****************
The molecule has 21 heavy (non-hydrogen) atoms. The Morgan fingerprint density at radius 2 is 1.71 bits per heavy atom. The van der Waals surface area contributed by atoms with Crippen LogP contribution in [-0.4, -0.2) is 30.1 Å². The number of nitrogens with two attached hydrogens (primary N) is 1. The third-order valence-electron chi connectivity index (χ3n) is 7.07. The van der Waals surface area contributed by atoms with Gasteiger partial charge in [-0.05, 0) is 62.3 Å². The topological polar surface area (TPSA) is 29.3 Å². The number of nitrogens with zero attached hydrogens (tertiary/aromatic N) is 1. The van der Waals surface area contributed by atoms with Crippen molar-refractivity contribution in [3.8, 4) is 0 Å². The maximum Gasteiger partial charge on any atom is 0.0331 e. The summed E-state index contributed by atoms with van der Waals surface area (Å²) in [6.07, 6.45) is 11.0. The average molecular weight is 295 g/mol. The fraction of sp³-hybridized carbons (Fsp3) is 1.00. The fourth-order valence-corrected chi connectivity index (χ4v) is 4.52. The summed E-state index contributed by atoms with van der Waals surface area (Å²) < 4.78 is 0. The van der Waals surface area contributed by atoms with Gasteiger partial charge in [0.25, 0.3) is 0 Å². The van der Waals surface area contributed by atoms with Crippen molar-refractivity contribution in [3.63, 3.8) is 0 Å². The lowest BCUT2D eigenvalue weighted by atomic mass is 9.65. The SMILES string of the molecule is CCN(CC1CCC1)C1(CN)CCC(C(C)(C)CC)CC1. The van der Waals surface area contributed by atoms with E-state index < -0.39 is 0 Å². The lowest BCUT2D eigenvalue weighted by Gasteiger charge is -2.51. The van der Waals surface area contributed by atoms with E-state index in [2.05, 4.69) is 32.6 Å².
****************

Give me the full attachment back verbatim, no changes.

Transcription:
The molecule has 21 heavy (non-hydrogen) atoms. The Morgan fingerprint density at radius 2 is 1.71 bits per heavy atom. The van der Waals surface area contributed by atoms with Crippen LogP contribution in [-0.4, -0.2) is 30.1 Å². The number of nitrogens with two attached hydrogens (primary N) is 1. The third-order valence-electron chi connectivity index (χ3n) is 7.07. The van der Waals surface area contributed by atoms with Gasteiger partial charge in [-0.05, 0) is 62.3 Å². The topological polar surface area (TPSA) is 29.3 Å². The number of nitrogens with zero attached hydrogens (tertiary/aromatic N) is 1. The van der Waals surface area contributed by atoms with Crippen molar-refractivity contribution in [3.8, 4) is 0 Å². The maximum Gasteiger partial charge on any atom is 0.0331 e. The summed E-state index contributed by atoms with van der Waals surface area (Å²) in [6.07, 6.45) is 11.0. The average molecular weight is 295 g/mol. The fraction of sp³-hybridized carbons (Fsp3) is 1.00. The fourth-order valence-corrected chi connectivity index (χ4v) is 4.52. The summed E-state index contributed by atoms with van der Waals surface area (Å²) < 4.78 is 0. The van der Waals surface area contributed by atoms with Gasteiger partial charge in [0.25, 0.3) is 0 Å². The van der Waals surface area contributed by atoms with Crippen molar-refractivity contribution in [3.63, 3.8) is 0 Å². The lowest BCUT2D eigenvalue weighted by atomic mass is 9.65. The SMILES string of the molecule is CCN(CC1CCC1)C1(CN)CCC(C(C)(C)CC)CC1. The van der Waals surface area contributed by atoms with E-state index < -0.39 is 0 Å². The lowest BCUT2D eigenvalue weighted by Gasteiger charge is -2.51. The van der Waals surface area contributed by atoms with E-state index in [2.05, 4.69) is 32.6 Å².